WATCH: Penelope's video report
Melting glaciers and rising seas in Greenland; raging fires in Northern California; a relentless drought in Somalia and the disappearing Amazon forests. Famine, Feast, Fire and Ice are the four installments in a virtual reality (VR) documentary on climate change by filmmakers Eric Strauss and Danfung Dennis.
The series, showcased at AFI Docs, the American Film Institute’s Documentary festival in Washington, D.C., offers a 360-degree view of destructive phenomena brought by climate change on our planet. It immerses viewers into the extremes of Earth’s changing climate.
Eric Strauss told VOA he hopes that when someone watches the series as it drives home this idea that there is no hiding from global warming. “This is coming for all of us, regardless of where we live or what our income is; it’s going to affect everyone."
Ken Jacobson, AFI’s Virtual Reality Programmer, says viewers - who watch the film wearing virtual reality headsets - react in many different ways to this all immersive experience.
“Some people have a very visceral reaction where they jump, where they kind of yelp because they are very surprised by what they see, while other people, I think, are very reflective and can even be sad, depending on the content,” he said.
One of these viewers is James Willard, a film and TV production student at George Mason University. He describes his experience of watching the installment Feast, about the deforestation of the Amazon rainforests to make space for industrial-sized cattle ranches to satisfy the global appetite for beef.
“You are completely immersed in this whole situation,” he says, “You are facing these animals eye-to-eye and watching as they are marching towards their death.”
The film needs no dialogue. A few sentences set up the topic. “It is actually stripping away a lot of the information, putting you in environments that you then experience for yourself,” says Eric Strauss, “You are much more of a protagonist in some way in this type of stories than you would be in a traditional form of cinema.”
Another viewer, Patricia, has just watched Famine, the episode that looks at the extreme drought in Somalia. “It makes it even more powerful because you feel like you are there. I think, it’s a great medium to spread the word on critical subjects,” she says.
That's what Strauss wants to hear. “That is the goal; to effect change, to effect positive change.”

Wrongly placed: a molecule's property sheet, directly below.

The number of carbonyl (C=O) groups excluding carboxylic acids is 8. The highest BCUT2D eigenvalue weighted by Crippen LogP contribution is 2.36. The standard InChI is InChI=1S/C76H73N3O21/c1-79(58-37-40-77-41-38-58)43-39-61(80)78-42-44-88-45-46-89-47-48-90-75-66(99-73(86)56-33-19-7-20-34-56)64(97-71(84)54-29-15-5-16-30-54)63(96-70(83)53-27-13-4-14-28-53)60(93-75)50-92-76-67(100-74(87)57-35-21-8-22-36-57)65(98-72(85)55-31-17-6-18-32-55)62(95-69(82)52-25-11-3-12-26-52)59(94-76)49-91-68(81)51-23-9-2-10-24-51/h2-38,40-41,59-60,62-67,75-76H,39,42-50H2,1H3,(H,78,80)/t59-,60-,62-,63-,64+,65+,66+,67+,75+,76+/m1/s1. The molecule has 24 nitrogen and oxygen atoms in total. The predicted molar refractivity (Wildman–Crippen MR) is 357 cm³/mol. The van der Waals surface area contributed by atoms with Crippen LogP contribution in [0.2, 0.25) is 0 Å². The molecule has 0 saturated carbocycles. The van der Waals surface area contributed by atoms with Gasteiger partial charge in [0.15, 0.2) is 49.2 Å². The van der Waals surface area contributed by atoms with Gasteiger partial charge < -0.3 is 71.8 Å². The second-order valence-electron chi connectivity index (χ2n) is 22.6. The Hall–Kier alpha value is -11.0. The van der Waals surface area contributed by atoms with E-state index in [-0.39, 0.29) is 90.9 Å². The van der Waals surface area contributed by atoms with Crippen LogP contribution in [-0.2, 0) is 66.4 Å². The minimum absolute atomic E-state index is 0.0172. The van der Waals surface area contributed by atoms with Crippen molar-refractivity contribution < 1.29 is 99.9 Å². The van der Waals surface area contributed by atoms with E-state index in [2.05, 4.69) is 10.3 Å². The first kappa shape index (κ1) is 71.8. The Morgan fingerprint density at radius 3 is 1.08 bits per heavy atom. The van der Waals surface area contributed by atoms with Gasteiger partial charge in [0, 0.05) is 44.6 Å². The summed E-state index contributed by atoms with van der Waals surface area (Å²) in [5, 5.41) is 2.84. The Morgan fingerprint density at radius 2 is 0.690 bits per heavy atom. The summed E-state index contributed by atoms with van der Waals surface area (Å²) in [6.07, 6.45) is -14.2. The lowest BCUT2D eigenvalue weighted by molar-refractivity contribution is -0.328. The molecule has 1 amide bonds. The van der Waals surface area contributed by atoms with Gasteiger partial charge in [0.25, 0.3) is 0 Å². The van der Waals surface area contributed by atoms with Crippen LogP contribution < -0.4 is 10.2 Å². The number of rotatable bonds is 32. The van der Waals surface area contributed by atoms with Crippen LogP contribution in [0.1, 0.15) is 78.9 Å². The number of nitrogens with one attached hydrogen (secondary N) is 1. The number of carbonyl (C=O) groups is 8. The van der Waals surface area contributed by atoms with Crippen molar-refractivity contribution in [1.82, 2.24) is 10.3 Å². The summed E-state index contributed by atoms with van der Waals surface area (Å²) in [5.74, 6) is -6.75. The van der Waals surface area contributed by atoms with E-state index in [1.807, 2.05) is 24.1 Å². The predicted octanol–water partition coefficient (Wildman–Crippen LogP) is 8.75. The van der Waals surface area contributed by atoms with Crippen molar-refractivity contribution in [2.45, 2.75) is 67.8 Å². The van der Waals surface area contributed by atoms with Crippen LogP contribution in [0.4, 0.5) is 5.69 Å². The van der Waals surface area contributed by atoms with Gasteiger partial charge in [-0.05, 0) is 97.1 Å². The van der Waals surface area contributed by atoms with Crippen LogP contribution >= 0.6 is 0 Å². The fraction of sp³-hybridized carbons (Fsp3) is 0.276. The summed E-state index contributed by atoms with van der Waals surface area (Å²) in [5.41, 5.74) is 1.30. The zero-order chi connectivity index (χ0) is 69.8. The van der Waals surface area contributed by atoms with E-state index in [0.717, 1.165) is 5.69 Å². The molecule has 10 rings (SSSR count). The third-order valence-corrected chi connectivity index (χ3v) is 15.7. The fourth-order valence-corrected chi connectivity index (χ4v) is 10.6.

VR films are becoming more accessible as the technology evolves, and are often viewed on smart phone applications. But VR Programmer Ken Jacobson says watching them through a virtual reality headset is the best way to experience them.
But can VR films ever replace traditional 2D or even 3D films?
“I think it is going to add another aspect on how we are going to watch movies,” says student James Willard. “Virtual reality can be very dangerous because you are completely immersing yourself within the story to the point where you don’t see anything else. At least in the movie theater you are fully aware that this is a screen in front of you, but if you look to your sides you don’t have another screen there completely immersing you within that story. And with virtual reality that’s exactly what it does. For some people, it will be okay to take off the goggles and go on with their lives, but for others it may be too much. I don’t think it will completely take over.”
Eric Strauss agrees that VR will not overtake traditional cinema, but he says virtual reality can allow viewers to relate deeply with socially conscious stories.
“The technology creates a situation where you truly feel transported to that location because you are not just witnessing something or watching it on a screen. You are occupying the space. And that creates an emotional connection where you can’t really turn away. I mean, there is no getting away from what you’ve allowed yourself to be teleported to and hopefully that will create a visceral, emotional response in viewers and what they are seeing will prompt them to want to get involved.”